Amazon.com is in talks with publishers to launch an e-library service where customers will be able to view e-book content for a monthly membership fee similar to Netflix.
Few details are available about the progress of the talks but reports have been released some publishers are reluctant to get involved with the project, believing that this step could reduce the value of books, the Wall Street journal reported.
Those familiar with the talks told the Journal that the new E-book library content would only be available to Amazon Prime customers who pay $79 a month for unlimited two-day shipping and for access to a digital library of movies and TV Shows.
Those participating in negotiations also reported that Amazon Prime customers would be limited to download a certain amount of content per month.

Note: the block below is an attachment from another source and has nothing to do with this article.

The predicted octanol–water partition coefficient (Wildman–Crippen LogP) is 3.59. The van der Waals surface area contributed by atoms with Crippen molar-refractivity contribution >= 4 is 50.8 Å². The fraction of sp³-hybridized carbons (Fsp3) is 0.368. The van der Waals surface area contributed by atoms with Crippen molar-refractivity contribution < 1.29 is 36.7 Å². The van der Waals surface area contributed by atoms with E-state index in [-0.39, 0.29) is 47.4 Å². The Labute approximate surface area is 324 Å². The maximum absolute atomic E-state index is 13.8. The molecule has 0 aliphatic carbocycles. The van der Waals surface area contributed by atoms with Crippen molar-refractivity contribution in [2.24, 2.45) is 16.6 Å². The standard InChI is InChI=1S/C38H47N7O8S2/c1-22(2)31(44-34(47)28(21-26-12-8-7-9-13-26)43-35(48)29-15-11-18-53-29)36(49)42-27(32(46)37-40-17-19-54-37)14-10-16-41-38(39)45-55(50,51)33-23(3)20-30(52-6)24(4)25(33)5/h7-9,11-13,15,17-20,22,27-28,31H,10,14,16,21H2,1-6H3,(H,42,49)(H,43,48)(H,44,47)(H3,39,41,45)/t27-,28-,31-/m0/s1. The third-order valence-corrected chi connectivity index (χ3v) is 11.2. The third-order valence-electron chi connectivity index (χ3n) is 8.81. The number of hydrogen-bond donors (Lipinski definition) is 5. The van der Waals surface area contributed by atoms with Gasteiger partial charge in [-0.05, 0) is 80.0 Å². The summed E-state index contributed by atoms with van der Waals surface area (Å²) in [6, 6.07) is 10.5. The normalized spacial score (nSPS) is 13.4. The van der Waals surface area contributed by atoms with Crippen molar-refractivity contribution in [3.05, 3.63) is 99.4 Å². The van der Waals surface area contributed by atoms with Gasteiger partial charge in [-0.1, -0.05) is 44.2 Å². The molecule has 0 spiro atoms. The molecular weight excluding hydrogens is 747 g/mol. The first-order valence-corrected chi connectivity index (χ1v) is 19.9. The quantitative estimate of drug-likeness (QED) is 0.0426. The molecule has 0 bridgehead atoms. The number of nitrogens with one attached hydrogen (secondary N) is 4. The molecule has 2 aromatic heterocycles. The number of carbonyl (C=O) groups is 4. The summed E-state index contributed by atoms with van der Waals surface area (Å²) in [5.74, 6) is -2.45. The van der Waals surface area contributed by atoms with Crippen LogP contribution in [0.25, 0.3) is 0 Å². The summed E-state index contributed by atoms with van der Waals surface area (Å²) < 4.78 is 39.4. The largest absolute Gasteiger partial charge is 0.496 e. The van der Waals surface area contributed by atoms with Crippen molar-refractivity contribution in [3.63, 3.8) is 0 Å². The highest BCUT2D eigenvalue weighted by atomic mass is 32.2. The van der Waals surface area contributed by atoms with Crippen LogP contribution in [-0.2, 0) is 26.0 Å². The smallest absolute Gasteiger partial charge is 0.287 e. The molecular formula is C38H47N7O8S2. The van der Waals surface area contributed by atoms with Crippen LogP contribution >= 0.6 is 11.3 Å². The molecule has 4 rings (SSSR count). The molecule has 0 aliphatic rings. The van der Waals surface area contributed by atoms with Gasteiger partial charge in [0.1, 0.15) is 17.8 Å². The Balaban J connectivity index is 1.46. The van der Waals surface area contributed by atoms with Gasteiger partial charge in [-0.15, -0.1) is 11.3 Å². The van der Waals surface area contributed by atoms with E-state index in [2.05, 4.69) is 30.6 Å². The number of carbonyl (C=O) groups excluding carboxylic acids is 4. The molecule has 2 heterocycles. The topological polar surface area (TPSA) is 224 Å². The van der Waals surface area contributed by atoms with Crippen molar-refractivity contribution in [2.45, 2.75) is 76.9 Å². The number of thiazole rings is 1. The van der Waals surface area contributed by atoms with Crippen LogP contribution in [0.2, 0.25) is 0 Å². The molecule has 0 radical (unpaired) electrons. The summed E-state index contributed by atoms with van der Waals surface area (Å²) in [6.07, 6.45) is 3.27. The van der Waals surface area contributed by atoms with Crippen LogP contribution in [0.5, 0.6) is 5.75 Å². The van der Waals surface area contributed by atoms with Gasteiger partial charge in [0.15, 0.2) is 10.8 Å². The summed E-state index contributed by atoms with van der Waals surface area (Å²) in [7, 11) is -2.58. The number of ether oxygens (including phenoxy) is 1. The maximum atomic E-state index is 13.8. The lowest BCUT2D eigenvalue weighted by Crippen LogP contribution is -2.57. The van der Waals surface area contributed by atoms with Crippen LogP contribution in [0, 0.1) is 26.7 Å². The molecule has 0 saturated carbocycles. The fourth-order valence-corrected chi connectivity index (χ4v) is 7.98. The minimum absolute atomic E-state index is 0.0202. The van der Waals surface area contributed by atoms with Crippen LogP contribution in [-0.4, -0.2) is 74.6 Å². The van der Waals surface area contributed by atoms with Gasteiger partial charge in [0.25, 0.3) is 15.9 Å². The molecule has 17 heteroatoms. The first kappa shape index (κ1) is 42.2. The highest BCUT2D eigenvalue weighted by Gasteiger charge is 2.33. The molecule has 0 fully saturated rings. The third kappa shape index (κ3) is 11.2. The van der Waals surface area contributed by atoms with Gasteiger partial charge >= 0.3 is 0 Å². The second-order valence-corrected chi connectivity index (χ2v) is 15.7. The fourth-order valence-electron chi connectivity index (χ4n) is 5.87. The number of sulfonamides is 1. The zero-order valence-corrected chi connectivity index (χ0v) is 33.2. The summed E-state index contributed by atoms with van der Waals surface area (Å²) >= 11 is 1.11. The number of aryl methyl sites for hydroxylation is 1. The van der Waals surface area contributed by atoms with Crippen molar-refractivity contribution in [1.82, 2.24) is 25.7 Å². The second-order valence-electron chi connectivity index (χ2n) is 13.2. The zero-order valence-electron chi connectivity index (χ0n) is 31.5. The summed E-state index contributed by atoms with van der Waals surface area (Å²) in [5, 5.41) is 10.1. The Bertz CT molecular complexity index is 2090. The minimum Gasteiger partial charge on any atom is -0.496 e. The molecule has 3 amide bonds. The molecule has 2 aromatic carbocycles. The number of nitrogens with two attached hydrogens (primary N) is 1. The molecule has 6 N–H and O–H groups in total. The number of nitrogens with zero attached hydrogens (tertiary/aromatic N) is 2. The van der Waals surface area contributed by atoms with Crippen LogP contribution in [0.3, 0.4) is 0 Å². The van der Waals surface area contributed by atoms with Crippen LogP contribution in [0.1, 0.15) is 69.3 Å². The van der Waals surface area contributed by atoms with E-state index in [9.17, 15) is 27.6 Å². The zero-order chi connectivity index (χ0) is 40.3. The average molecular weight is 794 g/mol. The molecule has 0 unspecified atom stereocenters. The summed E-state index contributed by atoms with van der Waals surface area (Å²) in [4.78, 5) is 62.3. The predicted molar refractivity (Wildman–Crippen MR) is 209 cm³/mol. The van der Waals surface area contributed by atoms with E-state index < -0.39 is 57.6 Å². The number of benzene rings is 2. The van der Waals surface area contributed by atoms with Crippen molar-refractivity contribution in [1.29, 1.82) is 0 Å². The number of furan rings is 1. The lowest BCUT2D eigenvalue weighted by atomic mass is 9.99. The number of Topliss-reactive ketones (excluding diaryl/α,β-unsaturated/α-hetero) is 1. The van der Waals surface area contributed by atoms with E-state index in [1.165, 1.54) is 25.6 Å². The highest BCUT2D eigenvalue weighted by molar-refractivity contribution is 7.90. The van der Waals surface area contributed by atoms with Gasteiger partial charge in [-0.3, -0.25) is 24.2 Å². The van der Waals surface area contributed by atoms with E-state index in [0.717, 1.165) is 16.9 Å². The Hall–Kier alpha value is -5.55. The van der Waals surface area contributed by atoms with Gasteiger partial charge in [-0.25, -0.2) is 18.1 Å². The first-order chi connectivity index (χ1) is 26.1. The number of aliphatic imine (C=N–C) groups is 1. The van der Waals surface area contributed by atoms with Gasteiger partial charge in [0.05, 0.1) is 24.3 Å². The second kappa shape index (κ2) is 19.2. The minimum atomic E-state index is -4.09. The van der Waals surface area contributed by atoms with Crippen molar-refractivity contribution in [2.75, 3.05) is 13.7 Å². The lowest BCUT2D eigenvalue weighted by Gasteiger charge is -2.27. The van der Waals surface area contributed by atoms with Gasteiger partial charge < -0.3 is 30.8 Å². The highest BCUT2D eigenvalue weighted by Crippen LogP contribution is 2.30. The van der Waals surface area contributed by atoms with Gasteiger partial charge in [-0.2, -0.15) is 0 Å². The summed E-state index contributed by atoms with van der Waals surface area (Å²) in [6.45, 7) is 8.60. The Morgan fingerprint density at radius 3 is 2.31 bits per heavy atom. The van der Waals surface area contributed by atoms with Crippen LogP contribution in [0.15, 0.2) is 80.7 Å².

The talks have come ahead of Amazon's much anticipated release of its all new tablet, that is set to rival Apple's iPad. Few details are known about the tablet that is rumored to be released by October.
Current rumors suggest that the screen will be roughly nine inches and will operate on an Android system and according to the Journal it will not have a camera but will come at a rumored low price of $250.
The tablet will have deeply integrated Amazon services such as Cloud Player, Instant video Player, Appstore and the Kindle App.
The success of Amazon's kindle has given the Seattle based giant a leap ahead this year after they reported a 51 per cent jump in revenues for Q2 2011 and the fastest growth in a decade, Mashable reported.
According to a report released by Forrester analyst Sarah Rotman Epps asserts that Amazon could sell between three and five million tablets in the fourth quarter if it sells them for less than $300
Epps sees Amazon creating a layer of software and services on top of Google's Android smartphone and tablet software, Forbes reported. That could create the kind of rich developer ecosystem that Apple's competitors have lacked.